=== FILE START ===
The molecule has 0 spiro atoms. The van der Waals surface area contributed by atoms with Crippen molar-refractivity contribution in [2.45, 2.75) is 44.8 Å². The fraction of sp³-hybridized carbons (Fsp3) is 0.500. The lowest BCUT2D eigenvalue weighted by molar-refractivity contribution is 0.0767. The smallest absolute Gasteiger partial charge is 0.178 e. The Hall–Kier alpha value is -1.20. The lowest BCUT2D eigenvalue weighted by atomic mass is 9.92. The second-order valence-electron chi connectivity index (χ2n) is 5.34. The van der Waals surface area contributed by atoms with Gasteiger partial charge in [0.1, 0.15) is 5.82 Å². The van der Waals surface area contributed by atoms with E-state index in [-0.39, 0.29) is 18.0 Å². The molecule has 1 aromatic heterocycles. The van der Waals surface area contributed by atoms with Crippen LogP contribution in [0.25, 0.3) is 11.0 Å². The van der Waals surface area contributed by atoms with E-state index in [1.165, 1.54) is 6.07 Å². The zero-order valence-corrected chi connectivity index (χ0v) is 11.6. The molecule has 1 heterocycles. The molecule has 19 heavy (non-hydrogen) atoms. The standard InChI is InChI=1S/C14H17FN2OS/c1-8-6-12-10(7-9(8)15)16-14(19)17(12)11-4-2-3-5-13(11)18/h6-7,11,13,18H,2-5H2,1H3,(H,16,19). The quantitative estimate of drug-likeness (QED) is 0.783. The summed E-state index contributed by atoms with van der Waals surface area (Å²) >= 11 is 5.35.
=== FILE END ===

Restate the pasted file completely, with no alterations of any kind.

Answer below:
The molecule has 0 spiro atoms. The van der Waals surface area contributed by atoms with Crippen molar-refractivity contribution in [2.45, 2.75) is 44.8 Å². The fraction of sp³-hybridized carbons (Fsp3) is 0.500. The lowest BCUT2D eigenvalue weighted by molar-refractivity contribution is 0.0767. The smallest absolute Gasteiger partial charge is 0.178 e. The Hall–Kier alpha value is -1.20. The lowest BCUT2D eigenvalue weighted by atomic mass is 9.92. The second-order valence-electron chi connectivity index (χ2n) is 5.34. The van der Waals surface area contributed by atoms with Gasteiger partial charge in [0.1, 0.15) is 5.82 Å². The van der Waals surface area contributed by atoms with E-state index in [-0.39, 0.29) is 18.0 Å². The molecule has 1 aromatic heterocycles. The van der Waals surface area contributed by atoms with Crippen LogP contribution in [0.25, 0.3) is 11.0 Å². The van der Waals surface area contributed by atoms with E-state index in [1.165, 1.54) is 6.07 Å². The zero-order valence-corrected chi connectivity index (χ0v) is 11.6. The molecule has 1 heterocycles. The molecule has 19 heavy (non-hydrogen) atoms. The standard InChI is InChI=1S/C14H17FN2OS/c1-8-6-12-10(7-9(8)15)16-14(19)17(12)11-4-2-3-5-13(11)18/h6-7,11,13,18H,2-5H2,1H3,(H,16,19). The quantitative estimate of drug-likeness (QED) is 0.783. The summed E-state index contributed by atoms with van der Waals surface area (Å²) >= 11 is 5.35.